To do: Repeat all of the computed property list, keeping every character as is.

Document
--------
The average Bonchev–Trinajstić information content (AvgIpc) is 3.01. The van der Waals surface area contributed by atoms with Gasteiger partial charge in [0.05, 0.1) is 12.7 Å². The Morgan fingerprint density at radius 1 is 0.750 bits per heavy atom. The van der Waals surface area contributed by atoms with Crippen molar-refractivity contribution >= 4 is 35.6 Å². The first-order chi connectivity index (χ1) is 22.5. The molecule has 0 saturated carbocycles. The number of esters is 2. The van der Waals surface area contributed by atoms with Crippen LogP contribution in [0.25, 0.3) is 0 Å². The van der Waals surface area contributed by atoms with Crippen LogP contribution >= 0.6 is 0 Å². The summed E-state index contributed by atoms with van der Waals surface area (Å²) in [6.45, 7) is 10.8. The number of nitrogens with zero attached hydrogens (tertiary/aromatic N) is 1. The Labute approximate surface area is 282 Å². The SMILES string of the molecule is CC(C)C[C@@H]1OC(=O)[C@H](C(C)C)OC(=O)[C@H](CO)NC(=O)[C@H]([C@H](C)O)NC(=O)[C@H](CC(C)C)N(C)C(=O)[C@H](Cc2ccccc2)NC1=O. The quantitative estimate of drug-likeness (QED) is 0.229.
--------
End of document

The average Bonchev–Trinajstić information content (AvgIpc) is 3.01. The van der Waals surface area contributed by atoms with Gasteiger partial charge in [0.05, 0.1) is 12.7 Å². The Morgan fingerprint density at radius 1 is 0.750 bits per heavy atom. The van der Waals surface area contributed by atoms with Crippen molar-refractivity contribution >= 4 is 35.6 Å². The first-order chi connectivity index (χ1) is 22.5. The molecule has 0 saturated carbocycles. The number of esters is 2. The van der Waals surface area contributed by atoms with Crippen LogP contribution in [0.25, 0.3) is 0 Å². The van der Waals surface area contributed by atoms with Crippen LogP contribution >= 0.6 is 0 Å². The summed E-state index contributed by atoms with van der Waals surface area (Å²) in [6.45, 7) is 10.8. The number of nitrogens with zero attached hydrogens (tertiary/aromatic N) is 1. The Labute approximate surface area is 282 Å². The SMILES string of the molecule is CC(C)C[C@@H]1OC(=O)[C@H](C(C)C)OC(=O)[C@H](CO)NC(=O)[C@H]([C@H](C)O)NC(=O)[C@H](CC(C)C)N(C)C(=O)[C@H](Cc2ccccc2)NC1=O. The quantitative estimate of drug-likeness (QED) is 0.229.